The local production of pulses almost remained static in last five years, causing a rise in imports of the essential item to meet the growing demand.
The rise in imports is affecting the interests of consumers as the big importers and traders are taking advantage to fix the prices at their will, said market experts.
They suggested boosting domestic production through incentivising the farmers.
The production of different kinds of pulses in the country reached 0.38 million tonnes in the financial year 2017-18 (FY '18) from 0.36 million tonnes five years back.
Of the production in FY'18, lentil was 0.17 million tonnes, kheshari (L sativus), 0.11 million tonnes, mung bean (moog) 0.03 million tonnes, mashkalai (black-gram) 0.04 million tonnes.
Only lentil output increased to some extent while mung, khesari and chickpea (gram) witnessed a decline during the period. The production of other sorts of pulses including mashkalai and motor (green pea) remained static.
Arhar, one of the most fragrant pulses in the world, almost disappeared from the country - Bangladesh Bureau of Statistics (BBS) found only 465 tonnes of the pulse grown in few districts last year.
The BBS is yet to publish the primary estimates of the pulses production in the FY'19.
An official at the Agri Wing of BBS said production of pulses is likely to decline slightly amid adverse climatic condition during the cultivation period in Jashore and Khulna regions, the main pulse-growing hub.
The import of pulses increased to 0.75 million tones, including lentil 0.43 million tonnes and gram 0.18 million tonnes, in FY'18 from 0.58 million tonnes in FY '14, according to the Ministry of Commerce (MoC).
The country imports lentils and gram (chickpea) of different qualities in a large volume mainly from Australia, Canada, Nepal and India.
"Lentil is now the most consumed pulses, followed by gram and kheshari," said T M Rashed Khan, assistant director at the state-run Department of Agricultural Marketing (DAM).
He said the demand for gram usually increases by twenty folds during the holy month of Ramadan.
Despite getting lucrative price offers, he said, the farmers are not interested in farming pulses like lentil and moog as the crops are sensitive to adverse weather condition.
"And, the output of the easy-to-grow 'khesari' species has gradually been shrinking for decades amid fear of lethargic disease," he said.
Khesari was a major food item in the country's northwestern and southwestern parts where commoners ate bread made of pulses, he said.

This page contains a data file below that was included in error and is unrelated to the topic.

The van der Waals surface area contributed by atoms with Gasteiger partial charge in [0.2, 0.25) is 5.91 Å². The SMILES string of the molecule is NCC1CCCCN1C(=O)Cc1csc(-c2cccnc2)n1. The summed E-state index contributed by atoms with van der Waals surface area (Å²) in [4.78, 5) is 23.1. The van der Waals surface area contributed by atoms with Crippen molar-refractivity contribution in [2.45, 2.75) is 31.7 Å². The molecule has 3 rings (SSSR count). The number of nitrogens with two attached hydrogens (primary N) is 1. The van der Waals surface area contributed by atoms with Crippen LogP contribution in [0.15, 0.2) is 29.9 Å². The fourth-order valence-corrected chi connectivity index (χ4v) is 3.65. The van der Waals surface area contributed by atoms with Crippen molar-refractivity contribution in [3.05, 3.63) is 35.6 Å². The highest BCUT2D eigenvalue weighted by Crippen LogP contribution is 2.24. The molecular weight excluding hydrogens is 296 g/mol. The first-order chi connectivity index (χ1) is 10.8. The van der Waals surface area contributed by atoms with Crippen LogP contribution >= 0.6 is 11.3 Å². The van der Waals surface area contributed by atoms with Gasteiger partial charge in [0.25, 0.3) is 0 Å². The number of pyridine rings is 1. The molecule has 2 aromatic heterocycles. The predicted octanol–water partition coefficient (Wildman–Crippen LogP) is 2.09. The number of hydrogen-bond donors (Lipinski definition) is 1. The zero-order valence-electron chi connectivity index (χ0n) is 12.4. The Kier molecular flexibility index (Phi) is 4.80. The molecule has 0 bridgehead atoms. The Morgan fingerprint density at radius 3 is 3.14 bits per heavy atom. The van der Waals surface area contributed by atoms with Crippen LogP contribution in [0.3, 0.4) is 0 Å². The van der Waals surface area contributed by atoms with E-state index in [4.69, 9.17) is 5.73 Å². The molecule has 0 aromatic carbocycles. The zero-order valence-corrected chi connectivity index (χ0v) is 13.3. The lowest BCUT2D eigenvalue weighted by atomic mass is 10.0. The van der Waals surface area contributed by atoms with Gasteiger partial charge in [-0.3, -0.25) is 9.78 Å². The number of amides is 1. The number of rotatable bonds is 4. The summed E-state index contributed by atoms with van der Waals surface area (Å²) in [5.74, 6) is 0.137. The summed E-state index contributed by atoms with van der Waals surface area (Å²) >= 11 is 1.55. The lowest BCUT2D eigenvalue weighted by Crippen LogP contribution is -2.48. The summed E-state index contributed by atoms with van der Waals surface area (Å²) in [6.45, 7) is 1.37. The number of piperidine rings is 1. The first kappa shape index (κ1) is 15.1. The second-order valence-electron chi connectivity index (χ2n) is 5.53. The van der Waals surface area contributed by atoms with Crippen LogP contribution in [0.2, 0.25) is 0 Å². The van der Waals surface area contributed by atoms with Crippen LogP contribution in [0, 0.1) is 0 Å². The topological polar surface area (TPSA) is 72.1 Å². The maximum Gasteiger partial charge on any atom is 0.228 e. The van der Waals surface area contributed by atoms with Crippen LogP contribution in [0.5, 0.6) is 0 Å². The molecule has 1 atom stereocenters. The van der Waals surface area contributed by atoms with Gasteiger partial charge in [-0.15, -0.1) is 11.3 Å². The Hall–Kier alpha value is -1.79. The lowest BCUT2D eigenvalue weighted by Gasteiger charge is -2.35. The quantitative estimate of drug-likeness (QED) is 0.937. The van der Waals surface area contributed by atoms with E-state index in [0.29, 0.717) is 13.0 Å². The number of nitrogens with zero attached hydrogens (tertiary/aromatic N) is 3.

He said the trend has changed over the last two decades thanks to the hike in rice production.
Vice president of Bangladesh Agricultural Economists Association (BAEA) Prof Golam Hafeez Kennedy said the country needs 1.45 million tonnes of pulses annually, considering its population of 170 million.
He said the demand has been increasing at 12-15 per cent year-on-year while the production remained static for last half decade.
"Demand for local lentil, most of which is finer, is much high; but the shortage is met through imports from neighbouring Nepal," he said.
Prof Kennedy said the total pulses market is dominated by big importers and their allied traders in Chattogram and Dhaka.
He said the production cost of local lentil would be maximum Tk 40 a kg when we have to buy it at a minimum of Tk 100 a kg.
The country has to increase cultivation area for pulses from the present 0.4 million hectares to 1.0 million hectares to reduce dependence on imports, he said.
Farmers should be encouraged through providing cash incentives, loan at zero interests and quality seeds, he said.
Noakhali, Khulna, Kushtia, Jashore, Rajshahi, Fardipur, Dinajpur and Dhaka regions should be prioritised for pulses farming, he added.
Prices of different pulses, however, increased in the city markets by 3.0 to 22 per cent in last one month, according to the Trading Corporation of Bangladesh (TCB).
Finer lentil (both local and Nepalese) was selling at Tk 120-140 a kg, coarse lentil (imported) at Tk 70-82, gram at Tk 78-88 and mung bean Tk 130-150 a kg.
The current prices are 14-27 per cent higher now than that of a year ago.
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